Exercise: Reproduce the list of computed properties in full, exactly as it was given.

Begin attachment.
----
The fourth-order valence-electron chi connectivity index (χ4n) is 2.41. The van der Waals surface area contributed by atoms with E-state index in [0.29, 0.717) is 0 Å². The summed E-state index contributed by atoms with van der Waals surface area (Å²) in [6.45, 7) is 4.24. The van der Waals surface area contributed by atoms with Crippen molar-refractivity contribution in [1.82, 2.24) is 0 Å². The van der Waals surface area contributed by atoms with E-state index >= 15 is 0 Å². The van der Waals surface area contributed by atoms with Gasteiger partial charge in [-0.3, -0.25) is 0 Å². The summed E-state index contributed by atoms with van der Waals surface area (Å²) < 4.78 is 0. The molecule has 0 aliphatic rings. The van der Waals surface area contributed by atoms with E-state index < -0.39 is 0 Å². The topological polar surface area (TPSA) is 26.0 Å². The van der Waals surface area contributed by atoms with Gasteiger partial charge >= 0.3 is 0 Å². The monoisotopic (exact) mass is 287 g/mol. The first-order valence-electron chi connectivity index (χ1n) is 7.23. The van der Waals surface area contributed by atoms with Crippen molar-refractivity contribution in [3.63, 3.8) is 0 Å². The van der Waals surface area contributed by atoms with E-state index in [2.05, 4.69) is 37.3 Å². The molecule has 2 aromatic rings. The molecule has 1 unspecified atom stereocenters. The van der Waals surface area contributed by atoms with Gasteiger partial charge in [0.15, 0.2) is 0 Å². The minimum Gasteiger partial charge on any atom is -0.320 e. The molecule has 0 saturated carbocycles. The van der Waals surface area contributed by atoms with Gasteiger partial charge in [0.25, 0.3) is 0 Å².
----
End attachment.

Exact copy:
The fourth-order valence-electron chi connectivity index (χ4n) is 2.41. The van der Waals surface area contributed by atoms with E-state index in [0.29, 0.717) is 0 Å². The summed E-state index contributed by atoms with van der Waals surface area (Å²) in [6.45, 7) is 4.24. The van der Waals surface area contributed by atoms with Crippen molar-refractivity contribution in [1.82, 2.24) is 0 Å². The van der Waals surface area contributed by atoms with E-state index >= 15 is 0 Å². The van der Waals surface area contributed by atoms with Gasteiger partial charge in [-0.3, -0.25) is 0 Å². The summed E-state index contributed by atoms with van der Waals surface area (Å²) < 4.78 is 0. The molecule has 0 aliphatic rings. The van der Waals surface area contributed by atoms with E-state index < -0.39 is 0 Å². The topological polar surface area (TPSA) is 26.0 Å². The van der Waals surface area contributed by atoms with Gasteiger partial charge >= 0.3 is 0 Å². The monoisotopic (exact) mass is 287 g/mol. The first-order valence-electron chi connectivity index (χ1n) is 7.23. The van der Waals surface area contributed by atoms with Crippen molar-refractivity contribution in [3.63, 3.8) is 0 Å². The van der Waals surface area contributed by atoms with E-state index in [2.05, 4.69) is 37.3 Å². The molecule has 2 aromatic rings. The molecule has 1 unspecified atom stereocenters. The van der Waals surface area contributed by atoms with Gasteiger partial charge in [0.15, 0.2) is 0 Å². The minimum Gasteiger partial charge on any atom is -0.320 e. The molecule has 0 saturated carbocycles. The van der Waals surface area contributed by atoms with Gasteiger partial charge in [0.25, 0.3) is 0 Å².